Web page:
Integrity & ethical behavior
By Jon T. Van Essen
April 25, 2006
I would like my feelings to be known on how our local planning
and zoning commission lacks integrity and somehow has no concept
of ethical behavior when it come to the residents of Bear Valley.
I am referring to the meeting of 25 May 2006 in regards to Mr.
Lybrand's asphalt and concrete plant. The meeting was called
to reconsider a decision to allow Bicknell Inc. to operate the
asphalt plant that was denied at a previous meeting. Since Mr.
Johnson was allowed to bypass the appeal process and directly
contact commission members to state his case as to why the commission
should reconsider, you can imagine how upset my neighbors and
I were when the commission chair Mr. Kelly denied any further
public comment before the issue went up for a vote.
So since my fellow Bear Valley residents were denied the chance
to give any comment and somehow Mr. Johnson (Bicknell inc.) was,
maybe Mr. Kelly and his fellow commission members can answer
a few questions publicly that I was denied to ask at the Commission
1. Why was Mr. Johnson allowed to approach members of the commission
the day after the permit was denied when Mr. Lybrand was the
one requesting the permit? I believe if since he (Mr. Lybrand)
requested the permit he should have filed an appeal so he could
state his case again to the commission. I was told after the
meeting that if I wasn't happy with the decision I would have
to appeal at a cost to me of $250.00. I guess Mr. Lybrand is
exempt from this fee somehow.
2. Since when is it the Commissions responsibility to worry
about a business s contractual obligations when making a decision
on whether or not to grant or deny a permit? I don't see how
Bicknell could have obligated themselves into a contract without
making sure they had all the required permits before committing
themselves to a contract. Were they assured ahead of time the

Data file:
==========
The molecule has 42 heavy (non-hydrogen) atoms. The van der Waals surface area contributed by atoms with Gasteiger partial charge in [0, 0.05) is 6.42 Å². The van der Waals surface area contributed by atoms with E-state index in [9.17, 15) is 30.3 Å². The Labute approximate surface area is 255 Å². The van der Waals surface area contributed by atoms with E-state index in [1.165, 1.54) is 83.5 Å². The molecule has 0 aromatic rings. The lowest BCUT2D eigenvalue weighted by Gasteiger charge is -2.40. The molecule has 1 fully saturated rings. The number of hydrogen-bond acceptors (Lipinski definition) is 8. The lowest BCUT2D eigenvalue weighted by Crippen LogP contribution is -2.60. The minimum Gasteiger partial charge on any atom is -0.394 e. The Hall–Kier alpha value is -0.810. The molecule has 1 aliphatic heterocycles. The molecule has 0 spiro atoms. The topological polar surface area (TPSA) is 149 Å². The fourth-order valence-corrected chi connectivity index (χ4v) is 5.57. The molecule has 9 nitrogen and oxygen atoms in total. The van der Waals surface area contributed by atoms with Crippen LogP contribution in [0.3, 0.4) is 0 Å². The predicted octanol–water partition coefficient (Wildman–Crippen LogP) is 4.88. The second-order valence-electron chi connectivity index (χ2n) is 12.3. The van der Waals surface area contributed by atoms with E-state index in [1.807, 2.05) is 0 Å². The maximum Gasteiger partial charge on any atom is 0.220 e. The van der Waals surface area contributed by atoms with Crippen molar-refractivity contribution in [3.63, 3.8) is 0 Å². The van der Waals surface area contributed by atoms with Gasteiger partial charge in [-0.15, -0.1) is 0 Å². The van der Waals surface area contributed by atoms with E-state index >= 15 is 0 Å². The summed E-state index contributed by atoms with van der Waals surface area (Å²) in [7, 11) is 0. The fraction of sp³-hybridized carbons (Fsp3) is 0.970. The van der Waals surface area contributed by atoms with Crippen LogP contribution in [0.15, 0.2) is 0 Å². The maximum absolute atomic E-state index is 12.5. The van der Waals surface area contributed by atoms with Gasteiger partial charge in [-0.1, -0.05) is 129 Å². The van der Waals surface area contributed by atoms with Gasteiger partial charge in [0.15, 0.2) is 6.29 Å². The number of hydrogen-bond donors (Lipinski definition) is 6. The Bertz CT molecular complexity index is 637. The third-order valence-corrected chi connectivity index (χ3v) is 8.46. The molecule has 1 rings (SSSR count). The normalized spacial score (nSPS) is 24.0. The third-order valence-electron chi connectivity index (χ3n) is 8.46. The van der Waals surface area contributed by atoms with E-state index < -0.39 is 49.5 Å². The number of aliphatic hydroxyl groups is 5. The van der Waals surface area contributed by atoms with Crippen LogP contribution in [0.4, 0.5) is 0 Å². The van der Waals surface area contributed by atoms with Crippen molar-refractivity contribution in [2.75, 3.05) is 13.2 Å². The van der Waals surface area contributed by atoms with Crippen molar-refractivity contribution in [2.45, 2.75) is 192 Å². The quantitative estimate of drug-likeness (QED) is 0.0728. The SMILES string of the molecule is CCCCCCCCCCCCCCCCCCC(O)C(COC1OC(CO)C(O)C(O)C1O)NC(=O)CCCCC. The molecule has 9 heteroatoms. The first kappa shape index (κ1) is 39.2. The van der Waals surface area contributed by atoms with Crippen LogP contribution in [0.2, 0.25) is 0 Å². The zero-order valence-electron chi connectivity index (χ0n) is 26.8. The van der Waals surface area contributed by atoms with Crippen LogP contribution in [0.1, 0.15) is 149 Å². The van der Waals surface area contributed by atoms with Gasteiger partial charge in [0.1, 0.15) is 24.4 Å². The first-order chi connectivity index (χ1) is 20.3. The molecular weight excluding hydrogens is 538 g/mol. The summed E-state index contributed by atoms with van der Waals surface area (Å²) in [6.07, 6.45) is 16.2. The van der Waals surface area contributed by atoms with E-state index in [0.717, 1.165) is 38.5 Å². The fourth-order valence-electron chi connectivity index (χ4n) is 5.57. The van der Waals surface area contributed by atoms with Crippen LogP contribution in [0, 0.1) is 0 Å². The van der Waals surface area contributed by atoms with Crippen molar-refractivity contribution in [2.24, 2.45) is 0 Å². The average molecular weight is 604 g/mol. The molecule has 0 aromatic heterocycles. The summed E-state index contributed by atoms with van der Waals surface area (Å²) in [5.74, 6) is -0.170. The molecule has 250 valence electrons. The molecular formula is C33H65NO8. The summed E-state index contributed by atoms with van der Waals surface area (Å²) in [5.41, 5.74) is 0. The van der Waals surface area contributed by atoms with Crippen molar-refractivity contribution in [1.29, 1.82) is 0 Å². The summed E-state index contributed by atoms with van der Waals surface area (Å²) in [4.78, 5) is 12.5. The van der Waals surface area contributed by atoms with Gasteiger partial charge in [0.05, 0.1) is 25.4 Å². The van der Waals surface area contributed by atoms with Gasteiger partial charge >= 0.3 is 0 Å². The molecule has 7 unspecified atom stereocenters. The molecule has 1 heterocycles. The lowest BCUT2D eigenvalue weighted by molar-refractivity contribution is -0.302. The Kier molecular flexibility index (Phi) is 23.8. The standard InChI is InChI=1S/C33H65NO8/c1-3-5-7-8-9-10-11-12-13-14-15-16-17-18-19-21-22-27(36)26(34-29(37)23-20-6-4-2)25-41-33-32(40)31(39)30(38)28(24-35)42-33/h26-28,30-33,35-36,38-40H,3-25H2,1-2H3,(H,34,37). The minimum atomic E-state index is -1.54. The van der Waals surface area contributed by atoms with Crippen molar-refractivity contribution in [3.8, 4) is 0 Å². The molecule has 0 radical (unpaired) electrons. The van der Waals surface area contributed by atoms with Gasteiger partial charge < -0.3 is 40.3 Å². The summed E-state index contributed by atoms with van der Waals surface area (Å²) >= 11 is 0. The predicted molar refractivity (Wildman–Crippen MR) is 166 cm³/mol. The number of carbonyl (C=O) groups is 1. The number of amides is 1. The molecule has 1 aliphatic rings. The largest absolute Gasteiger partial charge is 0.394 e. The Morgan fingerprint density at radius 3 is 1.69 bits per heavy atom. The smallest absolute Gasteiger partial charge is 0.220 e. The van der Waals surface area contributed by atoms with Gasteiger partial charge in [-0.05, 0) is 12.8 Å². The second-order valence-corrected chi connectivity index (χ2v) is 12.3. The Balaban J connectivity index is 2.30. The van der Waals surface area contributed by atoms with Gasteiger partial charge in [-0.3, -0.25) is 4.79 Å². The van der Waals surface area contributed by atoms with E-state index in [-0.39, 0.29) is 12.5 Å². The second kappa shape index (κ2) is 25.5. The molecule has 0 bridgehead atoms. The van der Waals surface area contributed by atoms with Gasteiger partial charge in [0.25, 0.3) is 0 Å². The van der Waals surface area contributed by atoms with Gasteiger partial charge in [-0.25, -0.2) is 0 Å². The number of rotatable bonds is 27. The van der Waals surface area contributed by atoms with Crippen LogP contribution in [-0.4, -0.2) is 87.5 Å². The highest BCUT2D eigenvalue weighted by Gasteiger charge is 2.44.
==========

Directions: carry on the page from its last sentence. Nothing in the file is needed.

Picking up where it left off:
permits would be approved? Or did they just figure they would
somehow hold it over the commission's head that it would be their
fault if they couldn't complete the job on time because they
were denied a permit.
3. Why did the commission deny this type of activity for two
other areas in our community (Carlanna and Shore Line drive)
but somehow this type of activity is OK for Bear Valley? Is
it because property values in those areas exceed $300K and the
average property value of Bear Valley is less than $200K? I
suppose if your property value of certain areas exceeds a certain
amount your voice will be heard and the request will be denied.
My last point I'd like to make before I finish venting to somehow
make myself feel better, my hope is that the commission is not
setting a precedence to other would-be businesses or future endeavors
of Mr. Lybrand's that might apply for a permit then claim contractual
obligations in order to get it. I somehow had the belief that
our local government was suppose to look out for the residents
of the community it serves not businesses that practice poor
decision making policies. My home is 950 feet from these plants,
would anyone on the commission approve this type of activity
if it were 950 feet from their homes? I think not.
Jon T. Van Essen
Ketchikan, AK - USA
About: Jon T. Van Essen has served 21 plus years Active Duty
in the Coast Guard with 5 Tours of duty in Alaska and 3 in Ketchikan.
He is retiring this summer in Ketchikan.
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